Jul 31, 2015
Ending a nearly two-day standoff, Greenpeace activists who had successfully blocked passage of a Shell Oil drilling vessel were dramatically removed from their positions on the St. Johns Bridge in Portland, Oregon on Thurdsay evening as a special team of law enforcement officers cut them away to allow passage of the ship.
"Now all eyes on Pres. Obama to save the Arctic." --GreenpeaceAs the local KOIN TVreported the events:
Hours after anti-Arctic drilling activists successfully stopped Shell's icebreaker Fennica from leaving a Portland drydock, the ship slowly but effectively passed safely underneath the St. Johns Bridge.
After turning back around 7:45 a.m. on its first attempt to leave Portland, local, state and federal agencies took steps to ensure the ship could leave the dock on its way to the Arctic.
The efforts began around 2:20 p.m. when the St. Johns Bridge was closed. A PF&R High Angle Rope Rescue team was sent to the bridge to prepare. A Portland police officer began rappelling down the bridge around 3:45 p.m.
By 4:45 p.m., 3 climbers were lowered from the St. Johns Bridge in a coordinated effort from law enforcement agencies - local, state and federal. As they got to the boat, they were arrested and handcuffed. Their lines and platforms were pulled down and gathered.
A protester tweeted the authorities were cutting the climbers' tag lines, then attaching them to the authorities' lines, taking control in order to lower them off the bridge.
Authorities did not bother clearing all 13 rappelling protesters. Rather, they cleared just enough for the Fennica to have a clear path to make its way under the bridge.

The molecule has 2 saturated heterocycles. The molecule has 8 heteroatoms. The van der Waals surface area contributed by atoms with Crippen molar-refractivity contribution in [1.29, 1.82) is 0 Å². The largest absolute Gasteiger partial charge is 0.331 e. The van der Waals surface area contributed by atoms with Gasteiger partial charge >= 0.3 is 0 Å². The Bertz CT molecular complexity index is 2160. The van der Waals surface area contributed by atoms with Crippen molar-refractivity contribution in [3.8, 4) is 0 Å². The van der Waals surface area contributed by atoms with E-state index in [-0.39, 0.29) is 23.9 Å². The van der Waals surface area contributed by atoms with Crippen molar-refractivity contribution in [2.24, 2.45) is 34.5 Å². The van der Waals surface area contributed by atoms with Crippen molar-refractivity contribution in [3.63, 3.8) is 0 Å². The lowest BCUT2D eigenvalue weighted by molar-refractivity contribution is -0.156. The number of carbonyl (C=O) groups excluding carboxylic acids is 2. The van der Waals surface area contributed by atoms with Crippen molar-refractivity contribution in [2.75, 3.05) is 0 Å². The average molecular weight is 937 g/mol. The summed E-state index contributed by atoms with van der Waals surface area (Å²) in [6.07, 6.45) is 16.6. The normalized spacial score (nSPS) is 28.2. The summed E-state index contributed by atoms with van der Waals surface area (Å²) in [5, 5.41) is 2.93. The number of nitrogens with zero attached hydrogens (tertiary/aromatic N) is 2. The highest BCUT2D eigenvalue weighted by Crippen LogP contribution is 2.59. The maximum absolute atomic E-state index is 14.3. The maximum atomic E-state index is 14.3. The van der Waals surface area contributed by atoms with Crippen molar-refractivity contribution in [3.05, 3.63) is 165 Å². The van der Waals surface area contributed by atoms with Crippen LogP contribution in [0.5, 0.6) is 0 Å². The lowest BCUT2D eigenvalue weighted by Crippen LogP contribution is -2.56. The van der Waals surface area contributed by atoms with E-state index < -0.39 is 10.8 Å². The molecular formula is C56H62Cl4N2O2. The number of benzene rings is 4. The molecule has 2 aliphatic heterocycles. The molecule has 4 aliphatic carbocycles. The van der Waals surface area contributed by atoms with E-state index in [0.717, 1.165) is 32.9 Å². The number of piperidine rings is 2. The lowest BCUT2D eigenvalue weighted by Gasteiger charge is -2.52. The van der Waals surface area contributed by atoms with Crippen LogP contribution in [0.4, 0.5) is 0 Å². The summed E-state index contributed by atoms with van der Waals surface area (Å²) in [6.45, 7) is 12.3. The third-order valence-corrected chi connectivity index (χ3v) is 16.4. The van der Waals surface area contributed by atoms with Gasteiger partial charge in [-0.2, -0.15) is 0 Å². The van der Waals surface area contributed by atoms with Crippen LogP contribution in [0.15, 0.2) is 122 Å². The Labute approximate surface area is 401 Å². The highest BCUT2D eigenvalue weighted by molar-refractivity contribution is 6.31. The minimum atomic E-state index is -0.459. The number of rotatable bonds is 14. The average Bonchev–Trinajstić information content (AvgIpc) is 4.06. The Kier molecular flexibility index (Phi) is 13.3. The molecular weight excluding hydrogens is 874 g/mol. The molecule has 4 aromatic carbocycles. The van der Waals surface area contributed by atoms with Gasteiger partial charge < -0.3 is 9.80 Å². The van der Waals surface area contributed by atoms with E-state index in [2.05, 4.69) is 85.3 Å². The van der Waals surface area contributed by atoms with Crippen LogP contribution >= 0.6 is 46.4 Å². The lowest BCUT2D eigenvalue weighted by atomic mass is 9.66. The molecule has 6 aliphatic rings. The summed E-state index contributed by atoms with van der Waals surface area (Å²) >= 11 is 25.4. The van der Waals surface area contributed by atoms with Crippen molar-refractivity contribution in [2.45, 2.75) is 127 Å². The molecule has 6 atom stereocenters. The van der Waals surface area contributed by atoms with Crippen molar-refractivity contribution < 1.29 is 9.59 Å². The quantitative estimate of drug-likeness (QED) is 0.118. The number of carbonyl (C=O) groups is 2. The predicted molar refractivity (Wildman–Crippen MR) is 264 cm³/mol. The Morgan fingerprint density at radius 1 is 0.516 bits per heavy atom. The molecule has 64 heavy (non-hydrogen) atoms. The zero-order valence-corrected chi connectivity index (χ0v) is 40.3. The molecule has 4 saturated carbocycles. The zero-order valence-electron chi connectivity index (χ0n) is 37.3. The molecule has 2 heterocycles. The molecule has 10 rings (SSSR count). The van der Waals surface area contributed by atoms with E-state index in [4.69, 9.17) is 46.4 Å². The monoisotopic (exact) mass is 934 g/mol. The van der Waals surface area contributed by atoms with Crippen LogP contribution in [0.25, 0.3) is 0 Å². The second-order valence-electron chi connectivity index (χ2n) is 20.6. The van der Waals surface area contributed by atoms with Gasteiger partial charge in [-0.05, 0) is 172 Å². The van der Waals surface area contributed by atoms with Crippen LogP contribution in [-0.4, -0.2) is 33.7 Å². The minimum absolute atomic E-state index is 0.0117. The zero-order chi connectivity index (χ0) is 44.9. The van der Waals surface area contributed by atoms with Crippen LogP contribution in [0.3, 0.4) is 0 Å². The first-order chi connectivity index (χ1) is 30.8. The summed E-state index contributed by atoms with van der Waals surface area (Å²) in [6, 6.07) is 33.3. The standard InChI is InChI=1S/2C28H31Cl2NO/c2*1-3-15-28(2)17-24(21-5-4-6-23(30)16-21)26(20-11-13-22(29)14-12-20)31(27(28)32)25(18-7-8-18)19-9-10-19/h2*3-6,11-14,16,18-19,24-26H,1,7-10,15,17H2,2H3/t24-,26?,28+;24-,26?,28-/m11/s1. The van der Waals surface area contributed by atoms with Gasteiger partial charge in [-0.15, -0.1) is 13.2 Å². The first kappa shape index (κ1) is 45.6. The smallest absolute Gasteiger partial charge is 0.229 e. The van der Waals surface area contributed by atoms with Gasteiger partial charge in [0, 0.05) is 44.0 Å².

As the events unfolded, an enormous crowd gathered on the shore to watch as boaters and kayakers in the harbor also tried to get in the path of the ship.
Though the activists could not ultimately stop the ship entirely, organizers involved with the blockade effort said the attention the two-day action brought to issue and the courage shown by the many, many people involved constitutes a significant fight in the ongoing campaign to save the Arctic from oil and gas drilling.
"Scientists have sounded the alarm, telling us we need to keep most of our known fossil fuel reserves in the ground," said Maya Jarrad with 350PDX, "and we have heeded the call with direct action in defense of our planet. Hundreds of Portlanders joined us in saying, 'Shell No!' and 'Stop that boat!' and we are grateful for their support."
Rev. Marilyn Sewell of the First Unitarian Church of Portland said, "There is no greater moral issue before us today than global warming. Our generation has a sacred calling to prevent the worst: flooding of our cities, refugees fleeing rising water, failed states, and armed conflict over resources. The activists who created the blockade with their very bodies are spiritual warriors of the highest degree."
And Daphne Wysham, director of the Sustainable Energy and Economy Network, added, "When our elected officials refuse to act on climate change and permit extreme energy extraction such as Shell's reckless drilling in the Arctic, we are prepared to take direct, nonviolent action to preserve a planet for all of our children's sake, and hope others will do the same."
After the Fennica moved beyond the bridge, Greenpeace later announced that all other climbers soon came off the bridge. "Now," the group stated, "all eyes on Pres. Obama to save the Arctic."
In a statement released later on Thursday evening, Shell said, "The Fennica is now safely on its way to Alaska and will join Shell's exploration fleet in the Chukchi Sea - where the Transocean Polar Pioneer commenced initial drilling operations at approximately 5:00 tonight AKDT."
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